The irony is even crueler for Unique Forms: at odds with his Technical Manifesto of Futurist Sculpture, Boccioni’s artwork mostly comprises organic, curvy lines and portrays a nude, which is a traditional subject. Long after the artist’s death in 1916, his plaster testament to the ephemerality of culture was cast in bronze and featured on the 20-cent Euro, officially immortalizing it. Meis even goes so far as to disinter the parallels between this sculpture and the Hellenistic Victory of Samothrace which Marinetti derides in his manifesto. However, despite Meis’ libels, the Futurists still managed to challenge and shake the very spiritual basis which the public believed to constitute civilization. To add, although the Futurists utilized the stylistic conventions innovated by Cezanne, the cubists, and the impressionists, they turned to more dynamic subject matter and made velocity their primary focus, rejecting the typically static subject matter of previous art.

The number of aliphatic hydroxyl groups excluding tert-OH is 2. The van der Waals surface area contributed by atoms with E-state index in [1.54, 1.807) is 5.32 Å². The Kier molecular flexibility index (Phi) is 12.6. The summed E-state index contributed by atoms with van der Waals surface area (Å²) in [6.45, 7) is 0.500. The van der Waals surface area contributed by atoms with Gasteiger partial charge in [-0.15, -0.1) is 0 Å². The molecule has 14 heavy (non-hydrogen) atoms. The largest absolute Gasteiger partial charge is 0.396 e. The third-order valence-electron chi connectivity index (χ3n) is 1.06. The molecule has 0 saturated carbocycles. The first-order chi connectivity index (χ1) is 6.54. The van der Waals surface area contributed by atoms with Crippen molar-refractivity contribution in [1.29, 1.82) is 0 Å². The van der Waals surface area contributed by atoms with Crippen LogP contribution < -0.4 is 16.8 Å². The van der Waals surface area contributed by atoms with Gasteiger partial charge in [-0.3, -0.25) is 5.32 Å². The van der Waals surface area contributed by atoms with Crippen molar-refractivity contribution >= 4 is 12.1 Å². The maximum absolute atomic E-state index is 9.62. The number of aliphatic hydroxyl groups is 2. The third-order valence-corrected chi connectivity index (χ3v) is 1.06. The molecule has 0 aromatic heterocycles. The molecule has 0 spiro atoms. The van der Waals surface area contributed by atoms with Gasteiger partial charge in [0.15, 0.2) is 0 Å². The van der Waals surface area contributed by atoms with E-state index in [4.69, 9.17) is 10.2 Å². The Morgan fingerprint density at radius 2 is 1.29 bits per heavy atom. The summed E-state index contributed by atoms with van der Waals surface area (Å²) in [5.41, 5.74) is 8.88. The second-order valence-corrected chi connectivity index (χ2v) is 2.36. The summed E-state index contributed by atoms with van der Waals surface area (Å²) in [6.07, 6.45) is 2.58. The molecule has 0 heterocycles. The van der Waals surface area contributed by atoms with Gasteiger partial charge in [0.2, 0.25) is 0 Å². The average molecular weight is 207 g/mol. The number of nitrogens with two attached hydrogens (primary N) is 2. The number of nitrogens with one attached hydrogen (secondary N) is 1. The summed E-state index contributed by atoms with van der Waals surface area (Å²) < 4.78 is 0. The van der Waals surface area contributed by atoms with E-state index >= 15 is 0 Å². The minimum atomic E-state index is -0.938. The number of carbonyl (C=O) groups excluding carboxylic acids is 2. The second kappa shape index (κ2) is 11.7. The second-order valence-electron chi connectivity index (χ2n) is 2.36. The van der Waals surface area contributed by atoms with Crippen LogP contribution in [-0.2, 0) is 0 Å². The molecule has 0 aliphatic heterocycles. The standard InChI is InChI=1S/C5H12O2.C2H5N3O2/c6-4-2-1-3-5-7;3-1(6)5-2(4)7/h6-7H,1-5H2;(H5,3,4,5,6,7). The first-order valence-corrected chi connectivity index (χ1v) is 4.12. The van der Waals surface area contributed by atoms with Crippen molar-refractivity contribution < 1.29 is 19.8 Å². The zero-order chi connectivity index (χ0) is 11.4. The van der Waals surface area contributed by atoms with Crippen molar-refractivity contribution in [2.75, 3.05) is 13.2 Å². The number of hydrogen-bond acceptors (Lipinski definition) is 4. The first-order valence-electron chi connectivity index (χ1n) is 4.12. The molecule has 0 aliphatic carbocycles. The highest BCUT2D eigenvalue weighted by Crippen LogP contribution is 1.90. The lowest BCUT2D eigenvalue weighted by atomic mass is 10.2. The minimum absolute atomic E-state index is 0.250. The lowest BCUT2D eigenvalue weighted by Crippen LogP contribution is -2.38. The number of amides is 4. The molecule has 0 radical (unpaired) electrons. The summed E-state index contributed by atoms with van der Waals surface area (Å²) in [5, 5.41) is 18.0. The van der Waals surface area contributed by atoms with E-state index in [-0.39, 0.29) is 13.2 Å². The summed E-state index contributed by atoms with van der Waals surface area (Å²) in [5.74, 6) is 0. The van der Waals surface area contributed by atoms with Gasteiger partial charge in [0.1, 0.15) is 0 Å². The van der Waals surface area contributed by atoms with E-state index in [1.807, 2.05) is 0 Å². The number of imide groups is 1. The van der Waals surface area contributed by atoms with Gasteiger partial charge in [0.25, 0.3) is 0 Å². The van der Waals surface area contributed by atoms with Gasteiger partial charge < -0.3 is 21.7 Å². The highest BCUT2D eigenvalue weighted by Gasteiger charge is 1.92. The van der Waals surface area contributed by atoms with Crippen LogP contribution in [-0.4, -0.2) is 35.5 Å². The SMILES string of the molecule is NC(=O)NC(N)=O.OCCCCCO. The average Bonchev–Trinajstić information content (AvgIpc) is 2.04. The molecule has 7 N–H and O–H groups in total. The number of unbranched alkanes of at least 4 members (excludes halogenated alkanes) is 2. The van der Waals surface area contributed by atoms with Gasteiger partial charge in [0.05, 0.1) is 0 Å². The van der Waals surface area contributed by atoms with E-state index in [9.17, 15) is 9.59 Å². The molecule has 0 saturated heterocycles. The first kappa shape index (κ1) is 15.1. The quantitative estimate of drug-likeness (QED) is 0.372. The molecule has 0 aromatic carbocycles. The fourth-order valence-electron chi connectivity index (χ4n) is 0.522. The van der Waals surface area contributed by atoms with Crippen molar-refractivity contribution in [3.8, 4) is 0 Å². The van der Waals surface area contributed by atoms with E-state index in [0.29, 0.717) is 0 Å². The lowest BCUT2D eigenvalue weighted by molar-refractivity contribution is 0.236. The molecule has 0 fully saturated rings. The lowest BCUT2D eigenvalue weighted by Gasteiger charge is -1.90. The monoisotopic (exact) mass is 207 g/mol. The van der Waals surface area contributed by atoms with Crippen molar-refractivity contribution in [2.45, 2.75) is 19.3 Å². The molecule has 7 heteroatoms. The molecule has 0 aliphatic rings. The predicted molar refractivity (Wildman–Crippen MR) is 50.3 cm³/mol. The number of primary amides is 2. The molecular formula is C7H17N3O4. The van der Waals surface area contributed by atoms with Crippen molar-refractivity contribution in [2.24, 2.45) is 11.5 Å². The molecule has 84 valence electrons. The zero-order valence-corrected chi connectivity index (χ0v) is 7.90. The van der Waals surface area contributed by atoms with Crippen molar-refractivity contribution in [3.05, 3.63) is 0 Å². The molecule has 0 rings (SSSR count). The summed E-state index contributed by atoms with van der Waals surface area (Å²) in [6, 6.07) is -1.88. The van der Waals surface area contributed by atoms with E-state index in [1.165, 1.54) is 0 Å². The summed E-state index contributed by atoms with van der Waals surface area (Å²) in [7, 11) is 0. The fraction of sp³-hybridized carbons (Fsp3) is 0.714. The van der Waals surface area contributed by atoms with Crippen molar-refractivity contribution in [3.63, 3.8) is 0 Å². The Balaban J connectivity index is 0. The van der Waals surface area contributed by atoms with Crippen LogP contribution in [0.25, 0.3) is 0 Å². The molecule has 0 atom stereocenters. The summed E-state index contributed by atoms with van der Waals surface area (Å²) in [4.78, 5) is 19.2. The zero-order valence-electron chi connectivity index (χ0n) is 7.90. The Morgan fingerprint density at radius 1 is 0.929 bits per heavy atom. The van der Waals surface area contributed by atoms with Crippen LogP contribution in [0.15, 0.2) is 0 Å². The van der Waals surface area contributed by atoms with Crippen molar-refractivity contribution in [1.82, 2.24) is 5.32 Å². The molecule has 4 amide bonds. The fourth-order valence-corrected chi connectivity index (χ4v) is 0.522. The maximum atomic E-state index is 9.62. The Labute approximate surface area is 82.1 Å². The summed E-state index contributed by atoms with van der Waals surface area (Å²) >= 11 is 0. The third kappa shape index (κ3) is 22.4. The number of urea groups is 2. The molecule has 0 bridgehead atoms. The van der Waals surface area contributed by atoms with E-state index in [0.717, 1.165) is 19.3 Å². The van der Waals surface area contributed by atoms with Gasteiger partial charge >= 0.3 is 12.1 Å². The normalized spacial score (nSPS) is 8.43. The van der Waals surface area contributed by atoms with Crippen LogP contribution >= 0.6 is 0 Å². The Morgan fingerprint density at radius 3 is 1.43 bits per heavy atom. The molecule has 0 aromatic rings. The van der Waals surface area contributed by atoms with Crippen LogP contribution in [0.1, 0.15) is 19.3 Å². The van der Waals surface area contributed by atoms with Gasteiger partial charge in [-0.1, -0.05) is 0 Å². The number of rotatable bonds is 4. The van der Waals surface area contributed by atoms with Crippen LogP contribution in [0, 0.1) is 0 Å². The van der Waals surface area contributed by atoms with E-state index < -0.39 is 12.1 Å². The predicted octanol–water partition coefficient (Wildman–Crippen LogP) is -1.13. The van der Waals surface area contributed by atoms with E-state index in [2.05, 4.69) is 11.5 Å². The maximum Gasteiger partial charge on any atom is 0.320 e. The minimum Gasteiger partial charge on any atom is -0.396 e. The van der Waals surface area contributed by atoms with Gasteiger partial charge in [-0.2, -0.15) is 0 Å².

The Winged Victory of Samothrace, Marble, 244 cm, 200-190 B.C., Paris.

Most educators tend to define Futurism as an art movement. However, the truth is far more intricate. Although Marinetti started the movement as a literary one, upon attracting the attention and cooperation of artists such as Umberto Boccioni, Carlo Carrà, and Luigi Russolo, it gradually extended its borders into the visual arts, birthing more manifestos to commemorate this. When one recognizes that Giacomo Balla and Fortunato Depero would incorporate the Futurist spirit into fashion design and that Marinetti and Luigi Colombo would write The Manifesto of Futurist Cooking in 1930, it becomes clear that Futurism was intended as a lifestyle and not merely as a style of art-making as other modernist movements like Impressionism were. Anne Bowler, in her 1991 essay, Politics as Art: Italian Futurism and Fascism, describes this as the “sublation of art into a new revolutionary praxis that would transform the organizational fabric of everyday life.”

Sketches by Giacomo Balla for his Neutral Suit